Public Comment time at the Board last week focused on the ongoing political and legal battle between the Anselmo Vineyard near Shingletown and the County. A group of Anselmo employees and members of the Integrity Project staged a rally in front of the County Administration building in the morning, and then lined up to speak in a series of 3-minute presentations during the public comment period. The Board cannot discuss or take action on matters that are raised at that time, as any matter for discussion or action must be placed on the agenda for a specified period before the meeting. The Board could refer any public comment subject matter to a department for follow-up or schedule the issue for a future meeting. The Board did not do this on the Anselmo Vineyard matter.
Comments from employees focused on the jobs that the Vineyard provides. One speaker claimed that the Vineyard employs 40 people full time and up to 100 part-time. Speakers from the Integrity Project focused on the money the county is spending on legal struggles with the Vineyard and asked the Board to find a way to negotiate peace. There was, of course, no presentation on the specifics of the debate. According to news sources, lawsuits and counter-lawsuits focus on whether the county’s permitting process is fair and whether the county has abridged the Vineyard owner, Reverge Anselmo’s, religious freedom to build a chapel and whether the county has unnecessarily delayed the development of the business. On the other side, the county appears to be alleging that Anselmo has built without seeking or receiving appropriate permits. Board discussions on this issue have been held in the past in closed session to discuss the lawsuits.
The Board had little else on the agenda last week. The Board approved a letter in support of legislation in Sacramento that would increase the amount of State assistance for County Veterans Services Officers. The bill is SB 296, Correa. It is important to the Board because there are 18,500 veterans in the county, not including dependents or surviving family members. The Services Officer assists these veterans to receive benefits that they are entitled to because of their service. Statewide, Services Officers have helped veterans obtain $3.6 billion in federal benefits in the period 1995 – 2011. This is a $91 return in federal funds for every dollar the state provides to support local Services Officers. More important, the service will assure that veterans and their dependents or surviving family members receive the support, housing assistance, educational benefits and health care they have earned.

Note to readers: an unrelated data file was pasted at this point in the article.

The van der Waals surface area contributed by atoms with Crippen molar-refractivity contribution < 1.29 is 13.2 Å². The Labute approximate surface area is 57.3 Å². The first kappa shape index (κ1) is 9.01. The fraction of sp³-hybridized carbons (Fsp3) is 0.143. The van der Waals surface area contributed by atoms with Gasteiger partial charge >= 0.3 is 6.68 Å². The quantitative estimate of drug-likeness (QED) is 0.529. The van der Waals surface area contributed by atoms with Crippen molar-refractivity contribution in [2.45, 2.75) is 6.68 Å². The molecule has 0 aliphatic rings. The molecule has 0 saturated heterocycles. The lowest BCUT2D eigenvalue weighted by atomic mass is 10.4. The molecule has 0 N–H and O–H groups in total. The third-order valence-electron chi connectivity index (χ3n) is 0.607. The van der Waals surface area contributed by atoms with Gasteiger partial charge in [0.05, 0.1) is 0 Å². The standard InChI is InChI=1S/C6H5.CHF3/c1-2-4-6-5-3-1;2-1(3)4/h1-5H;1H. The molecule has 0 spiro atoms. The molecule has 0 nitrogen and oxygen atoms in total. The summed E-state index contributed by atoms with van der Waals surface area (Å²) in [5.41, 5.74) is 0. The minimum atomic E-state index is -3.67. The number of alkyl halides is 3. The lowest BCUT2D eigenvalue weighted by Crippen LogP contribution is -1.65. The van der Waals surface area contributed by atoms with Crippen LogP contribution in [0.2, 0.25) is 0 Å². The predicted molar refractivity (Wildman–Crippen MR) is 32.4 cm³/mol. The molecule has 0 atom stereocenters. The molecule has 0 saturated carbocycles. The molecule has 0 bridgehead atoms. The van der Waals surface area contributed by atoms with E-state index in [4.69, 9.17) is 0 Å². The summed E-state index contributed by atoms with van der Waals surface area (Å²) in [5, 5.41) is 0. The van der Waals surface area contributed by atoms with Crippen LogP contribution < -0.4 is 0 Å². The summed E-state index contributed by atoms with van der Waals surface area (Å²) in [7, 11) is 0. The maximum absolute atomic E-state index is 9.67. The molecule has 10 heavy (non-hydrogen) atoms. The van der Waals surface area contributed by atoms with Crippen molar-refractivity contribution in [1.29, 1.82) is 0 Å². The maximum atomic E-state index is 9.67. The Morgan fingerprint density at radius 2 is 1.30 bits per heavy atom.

Catherine Camp is currently retired. She served as a Consultant to the California Senate Budget Committee in 2001-02, reviewing Social Services, Employment Development, Aging, Community Services, Alcohol and Drug Programs, Rehabilitation and Child Support budgets. From 1989-2000, Catherine was Executive Director for the California Mental Health Directors Association. During that period, Catherine staffed the county mental health system’s restructuring of public mental health through Realignment of community and long term care programs from the state to the county, transfer of the management of specialty mental health Medi-Cal services to those counties that agreed to provide them, development of risk mechanisms for consortia of small counties, and advocacy and policy analysis for the operation of public mental health programs throughout the state. Her prior experience includes Executive Director to the California-Nevada Community Action Association, Principal Consultant to the Assembly Human Services Policy Committee, and Director of Community Action and Head Start programs in Shasta County.